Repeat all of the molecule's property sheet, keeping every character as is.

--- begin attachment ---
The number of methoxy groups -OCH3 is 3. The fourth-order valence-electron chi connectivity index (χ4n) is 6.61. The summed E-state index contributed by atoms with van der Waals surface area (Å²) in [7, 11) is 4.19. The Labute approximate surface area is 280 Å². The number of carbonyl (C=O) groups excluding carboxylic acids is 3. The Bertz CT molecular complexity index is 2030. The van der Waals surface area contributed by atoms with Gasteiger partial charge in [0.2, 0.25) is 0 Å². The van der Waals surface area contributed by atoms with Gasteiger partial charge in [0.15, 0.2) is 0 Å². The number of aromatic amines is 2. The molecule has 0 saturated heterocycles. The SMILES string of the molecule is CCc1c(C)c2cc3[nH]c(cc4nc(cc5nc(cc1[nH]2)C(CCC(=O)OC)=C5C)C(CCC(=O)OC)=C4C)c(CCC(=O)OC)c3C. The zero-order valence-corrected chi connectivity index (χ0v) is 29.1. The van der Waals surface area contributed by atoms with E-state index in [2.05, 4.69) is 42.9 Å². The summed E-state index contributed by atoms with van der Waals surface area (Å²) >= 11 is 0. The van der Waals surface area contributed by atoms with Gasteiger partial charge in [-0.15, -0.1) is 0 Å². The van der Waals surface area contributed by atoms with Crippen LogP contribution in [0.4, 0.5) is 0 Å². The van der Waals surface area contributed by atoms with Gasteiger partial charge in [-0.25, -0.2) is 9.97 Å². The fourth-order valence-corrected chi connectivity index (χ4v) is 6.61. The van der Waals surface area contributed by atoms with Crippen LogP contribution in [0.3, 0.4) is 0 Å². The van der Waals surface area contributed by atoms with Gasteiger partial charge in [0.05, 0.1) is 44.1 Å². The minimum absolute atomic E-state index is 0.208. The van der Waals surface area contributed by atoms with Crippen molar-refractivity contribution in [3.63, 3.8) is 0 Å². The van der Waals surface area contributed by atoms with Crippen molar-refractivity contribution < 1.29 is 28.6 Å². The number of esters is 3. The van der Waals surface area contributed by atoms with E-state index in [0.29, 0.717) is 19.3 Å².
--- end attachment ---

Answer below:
The number of methoxy groups -OCH3 is 3. The fourth-order valence-electron chi connectivity index (χ4n) is 6.61. The summed E-state index contributed by atoms with van der Waals surface area (Å²) in [7, 11) is 4.19. The Labute approximate surface area is 280 Å². The number of carbonyl (C=O) groups excluding carboxylic acids is 3. The Bertz CT molecular complexity index is 2030. The van der Waals surface area contributed by atoms with Gasteiger partial charge in [0.2, 0.25) is 0 Å². The van der Waals surface area contributed by atoms with Gasteiger partial charge in [0.15, 0.2) is 0 Å². The number of aromatic amines is 2. The molecule has 0 saturated heterocycles. The SMILES string of the molecule is CCc1c(C)c2cc3[nH]c(cc4nc(cc5nc(cc1[nH]2)C(CCC(=O)OC)=C5C)C(CCC(=O)OC)=C4C)c(CCC(=O)OC)c3C. The zero-order valence-corrected chi connectivity index (χ0v) is 29.1. The van der Waals surface area contributed by atoms with E-state index in [2.05, 4.69) is 42.9 Å². The summed E-state index contributed by atoms with van der Waals surface area (Å²) >= 11 is 0. The van der Waals surface area contributed by atoms with Gasteiger partial charge in [-0.15, -0.1) is 0 Å². The van der Waals surface area contributed by atoms with Crippen LogP contribution in [0.4, 0.5) is 0 Å². The van der Waals surface area contributed by atoms with Gasteiger partial charge in [-0.25, -0.2) is 9.97 Å². The fourth-order valence-corrected chi connectivity index (χ4v) is 6.61. The van der Waals surface area contributed by atoms with Crippen LogP contribution in [0.3, 0.4) is 0 Å². The van der Waals surface area contributed by atoms with Gasteiger partial charge in [0.05, 0.1) is 44.1 Å². The minimum absolute atomic E-state index is 0.208. The van der Waals surface area contributed by atoms with Crippen molar-refractivity contribution in [3.63, 3.8) is 0 Å². The van der Waals surface area contributed by atoms with Crippen molar-refractivity contribution < 1.29 is 28.6 Å². The number of esters is 3. The van der Waals surface area contributed by atoms with E-state index in [0.29, 0.717) is 19.3 Å².